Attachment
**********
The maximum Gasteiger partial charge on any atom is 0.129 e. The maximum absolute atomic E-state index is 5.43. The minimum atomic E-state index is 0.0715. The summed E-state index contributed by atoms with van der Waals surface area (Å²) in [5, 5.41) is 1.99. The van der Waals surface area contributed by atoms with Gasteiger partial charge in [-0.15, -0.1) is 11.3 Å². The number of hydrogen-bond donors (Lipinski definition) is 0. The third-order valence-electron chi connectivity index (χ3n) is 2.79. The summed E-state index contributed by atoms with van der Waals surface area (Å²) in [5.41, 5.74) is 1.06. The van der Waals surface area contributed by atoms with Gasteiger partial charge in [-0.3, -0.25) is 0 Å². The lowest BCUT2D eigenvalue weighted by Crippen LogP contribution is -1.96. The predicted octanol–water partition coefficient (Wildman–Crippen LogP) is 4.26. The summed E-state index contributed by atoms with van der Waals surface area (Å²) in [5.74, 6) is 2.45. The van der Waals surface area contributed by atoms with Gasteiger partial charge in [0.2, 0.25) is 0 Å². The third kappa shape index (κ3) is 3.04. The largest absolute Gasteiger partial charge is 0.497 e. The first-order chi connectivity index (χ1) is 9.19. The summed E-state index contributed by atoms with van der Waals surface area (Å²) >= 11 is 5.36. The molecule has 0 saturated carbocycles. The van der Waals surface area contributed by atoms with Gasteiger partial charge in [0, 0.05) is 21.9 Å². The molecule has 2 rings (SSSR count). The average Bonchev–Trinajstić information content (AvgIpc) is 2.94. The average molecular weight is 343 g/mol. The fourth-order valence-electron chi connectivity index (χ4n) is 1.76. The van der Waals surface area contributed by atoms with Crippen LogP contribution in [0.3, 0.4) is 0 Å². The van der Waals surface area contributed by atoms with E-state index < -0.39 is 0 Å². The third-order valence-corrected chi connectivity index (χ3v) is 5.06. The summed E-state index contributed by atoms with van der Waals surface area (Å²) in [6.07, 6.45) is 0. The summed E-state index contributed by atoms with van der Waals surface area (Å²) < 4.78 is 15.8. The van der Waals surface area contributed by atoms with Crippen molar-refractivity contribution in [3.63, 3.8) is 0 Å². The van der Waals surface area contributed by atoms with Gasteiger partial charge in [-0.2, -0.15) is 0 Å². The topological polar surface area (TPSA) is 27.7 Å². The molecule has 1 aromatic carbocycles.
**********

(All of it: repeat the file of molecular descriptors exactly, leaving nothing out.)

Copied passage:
The maximum Gasteiger partial charge on any atom is 0.129 e. The maximum absolute atomic E-state index is 5.43. The minimum atomic E-state index is 0.0715. The summed E-state index contributed by atoms with van der Waals surface area (Å²) in [5, 5.41) is 1.99. The van der Waals surface area contributed by atoms with Gasteiger partial charge in [-0.15, -0.1) is 11.3 Å². The number of hydrogen-bond donors (Lipinski definition) is 0. The third-order valence-electron chi connectivity index (χ3n) is 2.79. The summed E-state index contributed by atoms with van der Waals surface area (Å²) in [5.41, 5.74) is 1.06. The van der Waals surface area contributed by atoms with Gasteiger partial charge in [-0.3, -0.25) is 0 Å². The lowest BCUT2D eigenvalue weighted by Crippen LogP contribution is -1.96. The predicted octanol–water partition coefficient (Wildman–Crippen LogP) is 4.26. The summed E-state index contributed by atoms with van der Waals surface area (Å²) in [5.74, 6) is 2.45. The van der Waals surface area contributed by atoms with Gasteiger partial charge in [0.2, 0.25) is 0 Å². The third kappa shape index (κ3) is 3.04. The largest absolute Gasteiger partial charge is 0.497 e. The first-order chi connectivity index (χ1) is 9.19. The summed E-state index contributed by atoms with van der Waals surface area (Å²) >= 11 is 5.36. The molecule has 0 saturated carbocycles. The van der Waals surface area contributed by atoms with Gasteiger partial charge in [0, 0.05) is 21.9 Å². The molecule has 2 rings (SSSR count). The average Bonchev–Trinajstić information content (AvgIpc) is 2.94. The average molecular weight is 343 g/mol. The fourth-order valence-electron chi connectivity index (χ4n) is 1.76. The van der Waals surface area contributed by atoms with Crippen LogP contribution in [0.3, 0.4) is 0 Å². The van der Waals surface area contributed by atoms with E-state index < -0.39 is 0 Å². The third-order valence-corrected chi connectivity index (χ3v) is 5.06. The summed E-state index contributed by atoms with van der Waals surface area (Å²) in [6.07, 6.45) is 0. The summed E-state index contributed by atoms with van der Waals surface area (Å²) < 4.78 is 15.8. The van der Waals surface area contributed by atoms with Crippen molar-refractivity contribution in [3.63, 3.8) is 0 Å². The van der Waals surface area contributed by atoms with Gasteiger partial charge in [-0.2, -0.15) is 0 Å². The topological polar surface area (TPSA) is 27.7 Å². The molecule has 1 aromatic carbocycles.